Manichean icon; the ideas of the Manicheans were an early heterodox challenge to Christianity.

A dualistic counter-tradition had also haunted Christianity since its rise to temporal power under the Roman empire, when it was forced to compete with the expansionist Manichean religion—inspired by Mani, a third-century Syriac Aramaic speaker from Persian Babylonia. The Manicheans believed that the material world was not created by God but by an evil deity who had imprisoned them in flesh. Their ideas were disseminated among literate Christians by the writings of the Church Father, St. Augustine of Hippo—an adherent in his youth—and other anti-Manichean polemical texts.

The eleventh and twelfth centuries also saw the spread of fresh religious fervor among lay clerics and believers and with it the spread of new Christian counter-traditions and dissident practices. The distinction between heresy and blasphemy is not always clear in medieval thought, but heresy typically involved the adoption of heterodox belief on the basis of some principled theological or philosophical grounds. Blasphemy, on the other hand, could be a sacrilegious word uttered without any theological intent or counter-belief. Heresy embraced a lie, while blasphemy mocked a truth. The term heresy comes from the Greek haireisthai, to choose. Robert Grosseteste made recalcitrance in belief a necessary condition for heresy, which he defined as “an opinion chosen by human perception, contrary to holy scripture, publicly avowed and obstinately defended.”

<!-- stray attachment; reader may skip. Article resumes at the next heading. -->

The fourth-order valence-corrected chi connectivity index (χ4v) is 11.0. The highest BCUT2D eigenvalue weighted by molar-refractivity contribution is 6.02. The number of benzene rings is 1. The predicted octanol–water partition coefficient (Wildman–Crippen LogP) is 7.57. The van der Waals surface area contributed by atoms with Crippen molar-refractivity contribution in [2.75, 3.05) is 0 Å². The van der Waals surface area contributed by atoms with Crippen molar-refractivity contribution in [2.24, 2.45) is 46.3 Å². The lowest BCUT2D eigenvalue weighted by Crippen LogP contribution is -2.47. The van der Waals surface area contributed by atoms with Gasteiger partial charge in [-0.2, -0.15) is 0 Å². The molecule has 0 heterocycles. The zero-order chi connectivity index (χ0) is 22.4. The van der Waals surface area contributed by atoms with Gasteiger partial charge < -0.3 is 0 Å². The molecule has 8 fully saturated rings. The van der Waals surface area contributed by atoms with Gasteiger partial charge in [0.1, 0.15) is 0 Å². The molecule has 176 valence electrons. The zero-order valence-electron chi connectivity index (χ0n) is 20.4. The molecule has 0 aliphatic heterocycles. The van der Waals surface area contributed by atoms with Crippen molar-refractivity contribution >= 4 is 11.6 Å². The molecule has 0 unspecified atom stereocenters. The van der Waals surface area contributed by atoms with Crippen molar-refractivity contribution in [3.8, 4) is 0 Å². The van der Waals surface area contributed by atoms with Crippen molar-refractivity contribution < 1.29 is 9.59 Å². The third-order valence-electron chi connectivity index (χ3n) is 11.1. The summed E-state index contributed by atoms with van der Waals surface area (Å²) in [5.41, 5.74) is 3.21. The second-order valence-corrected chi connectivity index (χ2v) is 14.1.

Early in the twelfth century, Christian leaders and thinkers became fixated on heresy. In its early initial life, the charge of blasphemy was often an adjunct, a kind of aggravating factor, in the prosecution of heresy. The first major European law against blasphemy had appeared with the Town Ordinances and Privileges of Vienna in 1221. Emperor Frederick II and Louis IX followed suit, and by the late fourteenth century, the public infliction of blasphemy sentences was a spectacle common to the medieval city and town across the continent. With Reformation and Counter-Reformation came new waves of anti-blasphemy statutes struggling to contain the explosions of doctrinal diversity. In 1209 the Church launched a military campaign, the Albigensian Crusade, against a heretical sect that had become entrenched in the French province of Languedoc, the Cathars. While the Cathars considered themselves Christians, as a consequence of their Manichean-like dualistic metaphysics many believed that Christ had not become flesh but only inhabited it. Therefore, they adopted heterodox stances on the significance of the crucifixion and the reality of Holy Communion. In the wake of the Crusade, the Inquisition con- tinued the grisly work of excising the errant words from the tongue. One of the accused was Béatrice de Planissoles.